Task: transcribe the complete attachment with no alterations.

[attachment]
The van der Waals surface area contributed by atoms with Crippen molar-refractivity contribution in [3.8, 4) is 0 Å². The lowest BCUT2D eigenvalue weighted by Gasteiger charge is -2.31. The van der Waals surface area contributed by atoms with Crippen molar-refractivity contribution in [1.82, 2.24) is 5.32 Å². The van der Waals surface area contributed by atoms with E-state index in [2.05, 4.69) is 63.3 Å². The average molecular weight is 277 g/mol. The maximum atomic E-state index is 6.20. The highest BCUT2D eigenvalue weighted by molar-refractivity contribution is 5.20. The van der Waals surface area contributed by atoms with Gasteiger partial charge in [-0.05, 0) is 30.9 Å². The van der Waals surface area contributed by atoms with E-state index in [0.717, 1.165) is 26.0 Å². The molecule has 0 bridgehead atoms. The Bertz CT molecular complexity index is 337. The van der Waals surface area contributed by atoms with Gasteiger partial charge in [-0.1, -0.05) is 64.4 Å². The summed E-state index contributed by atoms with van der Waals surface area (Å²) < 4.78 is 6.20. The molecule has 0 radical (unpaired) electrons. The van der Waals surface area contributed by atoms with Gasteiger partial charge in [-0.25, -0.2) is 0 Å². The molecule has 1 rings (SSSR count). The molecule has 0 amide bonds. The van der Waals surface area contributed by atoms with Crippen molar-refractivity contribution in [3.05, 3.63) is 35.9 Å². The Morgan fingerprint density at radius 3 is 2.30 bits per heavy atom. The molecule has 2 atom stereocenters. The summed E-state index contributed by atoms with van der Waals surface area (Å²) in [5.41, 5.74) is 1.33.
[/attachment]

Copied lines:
The van der Waals surface area contributed by atoms with Crippen molar-refractivity contribution in [3.8, 4) is 0 Å². The lowest BCUT2D eigenvalue weighted by Gasteiger charge is -2.31. The van der Waals surface area contributed by atoms with Crippen molar-refractivity contribution in [1.82, 2.24) is 5.32 Å². The van der Waals surface area contributed by atoms with E-state index in [2.05, 4.69) is 63.3 Å². The average molecular weight is 277 g/mol. The maximum atomic E-state index is 6.20. The highest BCUT2D eigenvalue weighted by molar-refractivity contribution is 5.20. The van der Waals surface area contributed by atoms with Gasteiger partial charge in [-0.05, 0) is 30.9 Å². The van der Waals surface area contributed by atoms with E-state index in [0.717, 1.165) is 26.0 Å². The molecule has 0 bridgehead atoms. The Bertz CT molecular complexity index is 337. The van der Waals surface area contributed by atoms with Gasteiger partial charge in [-0.1, -0.05) is 64.4 Å². The summed E-state index contributed by atoms with van der Waals surface area (Å²) < 4.78 is 6.20. The molecule has 0 radical (unpaired) electrons. The van der Waals surface area contributed by atoms with Gasteiger partial charge in [-0.25, -0.2) is 0 Å². The molecule has 1 rings (SSSR count). The molecule has 0 amide bonds. The van der Waals surface area contributed by atoms with Crippen molar-refractivity contribution in [3.05, 3.63) is 35.9 Å². The Morgan fingerprint density at radius 3 is 2.30 bits per heavy atom. The molecule has 2 atom stereocenters. The summed E-state index contributed by atoms with van der Waals surface area (Å²) in [5.41, 5.74) is 1.33.